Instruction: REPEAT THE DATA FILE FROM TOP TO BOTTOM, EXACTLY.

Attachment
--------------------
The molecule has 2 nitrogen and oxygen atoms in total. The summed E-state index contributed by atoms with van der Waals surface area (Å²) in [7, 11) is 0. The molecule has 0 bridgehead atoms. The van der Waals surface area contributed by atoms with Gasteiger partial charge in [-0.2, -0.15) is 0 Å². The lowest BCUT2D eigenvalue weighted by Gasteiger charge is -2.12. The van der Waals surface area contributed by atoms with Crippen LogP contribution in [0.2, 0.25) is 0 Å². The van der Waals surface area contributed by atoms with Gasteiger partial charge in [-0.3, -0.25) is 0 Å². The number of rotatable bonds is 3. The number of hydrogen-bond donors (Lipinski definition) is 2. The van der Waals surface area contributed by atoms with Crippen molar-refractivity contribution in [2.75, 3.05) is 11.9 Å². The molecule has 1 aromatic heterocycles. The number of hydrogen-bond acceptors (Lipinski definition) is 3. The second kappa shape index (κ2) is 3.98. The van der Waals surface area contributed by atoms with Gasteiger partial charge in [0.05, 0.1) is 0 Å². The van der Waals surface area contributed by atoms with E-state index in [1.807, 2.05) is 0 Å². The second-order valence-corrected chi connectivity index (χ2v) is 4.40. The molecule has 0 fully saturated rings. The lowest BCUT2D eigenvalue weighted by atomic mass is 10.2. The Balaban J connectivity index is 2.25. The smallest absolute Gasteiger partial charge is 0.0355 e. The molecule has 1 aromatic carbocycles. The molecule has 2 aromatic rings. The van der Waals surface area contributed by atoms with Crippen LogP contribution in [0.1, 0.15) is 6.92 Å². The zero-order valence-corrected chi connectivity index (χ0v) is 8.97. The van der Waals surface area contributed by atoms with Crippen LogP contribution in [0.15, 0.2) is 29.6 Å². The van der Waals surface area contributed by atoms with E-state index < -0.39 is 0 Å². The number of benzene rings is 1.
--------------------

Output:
The molecule has 2 nitrogen and oxygen atoms in total. The summed E-state index contributed by atoms with van der Waals surface area (Å²) in [7, 11) is 0. The molecule has 0 bridgehead atoms. The van der Waals surface area contributed by atoms with Gasteiger partial charge in [-0.2, -0.15) is 0 Å². The lowest BCUT2D eigenvalue weighted by Gasteiger charge is -2.12. The van der Waals surface area contributed by atoms with Crippen LogP contribution in [0.2, 0.25) is 0 Å². The van der Waals surface area contributed by atoms with Gasteiger partial charge in [-0.3, -0.25) is 0 Å². The number of rotatable bonds is 3. The number of hydrogen-bond donors (Lipinski definition) is 2. The van der Waals surface area contributed by atoms with Crippen molar-refractivity contribution in [2.75, 3.05) is 11.9 Å². The molecule has 1 aromatic heterocycles. The number of hydrogen-bond acceptors (Lipinski definition) is 3. The second kappa shape index (κ2) is 3.98. The van der Waals surface area contributed by atoms with Gasteiger partial charge in [0.05, 0.1) is 0 Å². The van der Waals surface area contributed by atoms with E-state index in [1.807, 2.05) is 0 Å². The second-order valence-corrected chi connectivity index (χ2v) is 4.40. The molecule has 0 fully saturated rings. The lowest BCUT2D eigenvalue weighted by atomic mass is 10.2. The Balaban J connectivity index is 2.25. The smallest absolute Gasteiger partial charge is 0.0355 e. The molecule has 1 aromatic carbocycles. The molecule has 2 aromatic rings. The van der Waals surface area contributed by atoms with Crippen LogP contribution in [0.1, 0.15) is 6.92 Å². The zero-order valence-corrected chi connectivity index (χ0v) is 8.97. The van der Waals surface area contributed by atoms with Crippen LogP contribution in [0.15, 0.2) is 29.6 Å². The van der Waals surface area contributed by atoms with E-state index < -0.39 is 0 Å². The number of benzene rings is 1.